History of Little Bardfield
St. Katharine's Church, Little Bardfield
© Copyright Julian Osley contributor to the Geograph Project and licensed for reuse under this Creative Commons Licence
History of Little Bardfield >> White's Directory 1848
White's Directory of Essex 1848
BARDFIELD, (LITTLE) a small scattered village, in a picturesque and well-wooded country, on the south-west side of the vale of the river Pant, 1½ miles North West of Great Bardfield, and 3½ miles East of Thaxted, has in its parish 375 souls, and 1710 acres of land.
John Cutts, Esq.. is lord of the manor, and resides at the Hall, a handsome mansion, with pleasant grounds. He is also lord of the manor called Fitzralphs, which extends into Thaxted parish.
The manor of Little Bardfield Hall was held at Domesday Survey of the Earl of Boulogne, by Adelolf de Merk. In 1351, it was given to St. John's Abbey, Colchester; and at the dissolution, it was granted to Robert Foster. It afterwards passed to the Chishul, Wale, and Walford families, the latter of whom made great improvements in the hall and gardens.
Mr. Hezekiah Smith and several smaller owners have estates in the parish, and the copyholds are subject to arbitrary fines.
A large ancient house, called Mood Hall, which had been a seat of the Chishul, Owen, and Bernard families, was destroyed some years ago.
The Church, St. Catherine (sic), [Katharine] is a small ancient tiled building, with a tower and two bells.
The rectory, valued in K.B. at £11 and in 1831 at £472, is in the patronage and incumbency of the Rev. M. Barnard, M.A., who has 67A. of glebe, and a handsome residence, recently much improved. Though he spells his name Barnard, he is the representative of the ancient family of Bernard, who have long been patrons, and five of them incumbents, of the rectory. The tithes were commuted in 1838, for £480 per anuum.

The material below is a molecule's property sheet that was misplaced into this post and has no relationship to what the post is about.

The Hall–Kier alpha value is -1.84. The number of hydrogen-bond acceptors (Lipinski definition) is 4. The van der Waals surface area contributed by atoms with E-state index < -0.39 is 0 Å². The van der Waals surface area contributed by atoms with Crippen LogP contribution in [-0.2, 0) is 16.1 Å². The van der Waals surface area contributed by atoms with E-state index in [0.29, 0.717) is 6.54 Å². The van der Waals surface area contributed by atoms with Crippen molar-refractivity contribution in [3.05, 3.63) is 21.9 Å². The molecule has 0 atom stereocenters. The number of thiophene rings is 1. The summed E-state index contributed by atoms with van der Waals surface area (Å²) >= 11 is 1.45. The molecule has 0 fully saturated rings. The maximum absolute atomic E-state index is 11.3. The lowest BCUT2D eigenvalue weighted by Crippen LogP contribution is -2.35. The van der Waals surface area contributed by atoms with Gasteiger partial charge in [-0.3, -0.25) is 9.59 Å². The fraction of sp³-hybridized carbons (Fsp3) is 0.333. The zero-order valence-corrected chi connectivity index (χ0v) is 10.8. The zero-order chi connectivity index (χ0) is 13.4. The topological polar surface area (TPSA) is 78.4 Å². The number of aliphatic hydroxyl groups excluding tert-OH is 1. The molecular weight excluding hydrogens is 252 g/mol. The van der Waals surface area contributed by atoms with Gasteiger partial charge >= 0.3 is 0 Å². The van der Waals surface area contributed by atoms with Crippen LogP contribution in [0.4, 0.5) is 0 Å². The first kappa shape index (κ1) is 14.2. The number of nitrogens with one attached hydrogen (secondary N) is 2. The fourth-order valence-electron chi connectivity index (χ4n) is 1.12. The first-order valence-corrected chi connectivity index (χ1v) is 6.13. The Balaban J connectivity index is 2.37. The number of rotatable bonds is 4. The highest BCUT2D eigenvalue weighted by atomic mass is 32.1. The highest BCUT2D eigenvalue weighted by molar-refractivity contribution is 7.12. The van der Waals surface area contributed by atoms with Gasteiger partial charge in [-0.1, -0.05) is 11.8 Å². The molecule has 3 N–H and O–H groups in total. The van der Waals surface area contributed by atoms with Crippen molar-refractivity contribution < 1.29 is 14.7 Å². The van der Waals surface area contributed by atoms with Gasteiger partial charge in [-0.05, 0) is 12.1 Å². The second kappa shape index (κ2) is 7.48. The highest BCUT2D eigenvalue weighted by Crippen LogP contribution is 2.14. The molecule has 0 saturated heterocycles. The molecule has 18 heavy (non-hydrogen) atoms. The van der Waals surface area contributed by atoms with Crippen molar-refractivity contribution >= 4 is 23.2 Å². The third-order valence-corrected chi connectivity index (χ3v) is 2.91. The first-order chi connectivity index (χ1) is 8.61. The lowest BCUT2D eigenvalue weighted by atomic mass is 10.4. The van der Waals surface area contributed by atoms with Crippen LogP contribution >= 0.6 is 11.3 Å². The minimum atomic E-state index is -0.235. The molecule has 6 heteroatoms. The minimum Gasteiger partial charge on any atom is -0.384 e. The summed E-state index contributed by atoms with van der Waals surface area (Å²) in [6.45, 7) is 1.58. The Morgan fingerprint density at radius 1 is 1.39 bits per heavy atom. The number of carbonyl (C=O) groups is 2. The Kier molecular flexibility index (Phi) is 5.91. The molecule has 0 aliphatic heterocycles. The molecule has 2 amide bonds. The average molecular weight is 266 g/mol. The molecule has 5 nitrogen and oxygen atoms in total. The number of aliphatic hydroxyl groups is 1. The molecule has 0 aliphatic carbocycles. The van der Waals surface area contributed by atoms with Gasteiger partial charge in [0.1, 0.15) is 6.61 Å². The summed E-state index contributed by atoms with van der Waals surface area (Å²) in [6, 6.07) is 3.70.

In 1774, Mrs. Sarah Bernard, widow of the Rev. Thomas Bernard, by will, directed her executors to cut down all the timber in Halsted Grove, and with the proceeds thereof to erect a School and Almshouses, containing five tenements for five poor widows or single women, and one for the residence of a schoolmistress.
She also left 120A. of land (now let for £86 a year,) in trust to apply the rents yearly as follows, viz. :-£4 each to Great Bardfield and Wimbish parishes, for schooling poor children, and the remainder for the support of the above named School and Almshouses.
This charity is almost entirely under the control of the Rector, who has increased the number of almswomen, allowing two to reside in some of the tenements.
The schoolmistress teaches 24 free scholars (boys and girls,) and is allowed about £20 a year. The poor parishioners have a yearly rent-charge of 30s., left by Jeffrey Wale, in 1730. out of a farm now belonging to Mr. H. Smith; and also 20s. a year out of the Rectory, given by an unknown donor.
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